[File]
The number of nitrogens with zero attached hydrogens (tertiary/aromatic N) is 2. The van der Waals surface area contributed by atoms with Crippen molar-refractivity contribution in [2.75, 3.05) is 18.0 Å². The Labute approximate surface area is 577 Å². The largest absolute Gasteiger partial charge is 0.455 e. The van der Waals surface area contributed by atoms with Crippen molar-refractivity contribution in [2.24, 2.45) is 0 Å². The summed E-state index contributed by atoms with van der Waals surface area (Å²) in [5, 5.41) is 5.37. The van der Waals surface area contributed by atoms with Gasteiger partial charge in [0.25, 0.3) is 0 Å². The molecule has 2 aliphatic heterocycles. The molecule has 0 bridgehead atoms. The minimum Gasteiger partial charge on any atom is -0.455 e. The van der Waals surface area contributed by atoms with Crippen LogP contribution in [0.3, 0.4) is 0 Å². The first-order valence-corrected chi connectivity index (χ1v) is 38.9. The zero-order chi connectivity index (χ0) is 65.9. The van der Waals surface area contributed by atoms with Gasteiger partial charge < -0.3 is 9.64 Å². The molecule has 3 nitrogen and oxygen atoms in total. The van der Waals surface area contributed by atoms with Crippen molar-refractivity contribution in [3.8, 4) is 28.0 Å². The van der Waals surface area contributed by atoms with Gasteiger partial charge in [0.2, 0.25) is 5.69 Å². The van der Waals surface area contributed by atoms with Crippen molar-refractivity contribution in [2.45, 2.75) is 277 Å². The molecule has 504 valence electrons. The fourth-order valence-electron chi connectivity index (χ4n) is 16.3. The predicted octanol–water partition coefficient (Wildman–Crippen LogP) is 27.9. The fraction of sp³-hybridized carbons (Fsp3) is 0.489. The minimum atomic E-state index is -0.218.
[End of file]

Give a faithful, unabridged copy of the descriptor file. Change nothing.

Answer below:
The number of nitrogens with zero attached hydrogens (tertiary/aromatic N) is 2. The van der Waals surface area contributed by atoms with Crippen molar-refractivity contribution in [2.75, 3.05) is 18.0 Å². The Labute approximate surface area is 577 Å². The largest absolute Gasteiger partial charge is 0.455 e. The van der Waals surface area contributed by atoms with Crippen molar-refractivity contribution in [2.24, 2.45) is 0 Å². The summed E-state index contributed by atoms with van der Waals surface area (Å²) in [5, 5.41) is 5.37. The van der Waals surface area contributed by atoms with Gasteiger partial charge in [0.25, 0.3) is 0 Å². The molecule has 2 aliphatic heterocycles. The molecule has 0 bridgehead atoms. The minimum Gasteiger partial charge on any atom is -0.455 e. The van der Waals surface area contributed by atoms with Crippen LogP contribution in [0.3, 0.4) is 0 Å². The first-order valence-corrected chi connectivity index (χ1v) is 38.9. The zero-order chi connectivity index (χ0) is 65.9. The van der Waals surface area contributed by atoms with Gasteiger partial charge < -0.3 is 9.64 Å². The molecule has 3 nitrogen and oxygen atoms in total. The van der Waals surface area contributed by atoms with Crippen molar-refractivity contribution in [3.8, 4) is 28.0 Å². The van der Waals surface area contributed by atoms with Gasteiger partial charge in [0.2, 0.25) is 5.69 Å². The van der Waals surface area contributed by atoms with Crippen molar-refractivity contribution in [2.45, 2.75) is 277 Å². The molecule has 504 valence electrons. The fourth-order valence-electron chi connectivity index (χ4n) is 16.3. The predicted octanol–water partition coefficient (Wildman–Crippen LogP) is 27.9. The fraction of sp³-hybridized carbons (Fsp3) is 0.489. The minimum atomic E-state index is -0.218.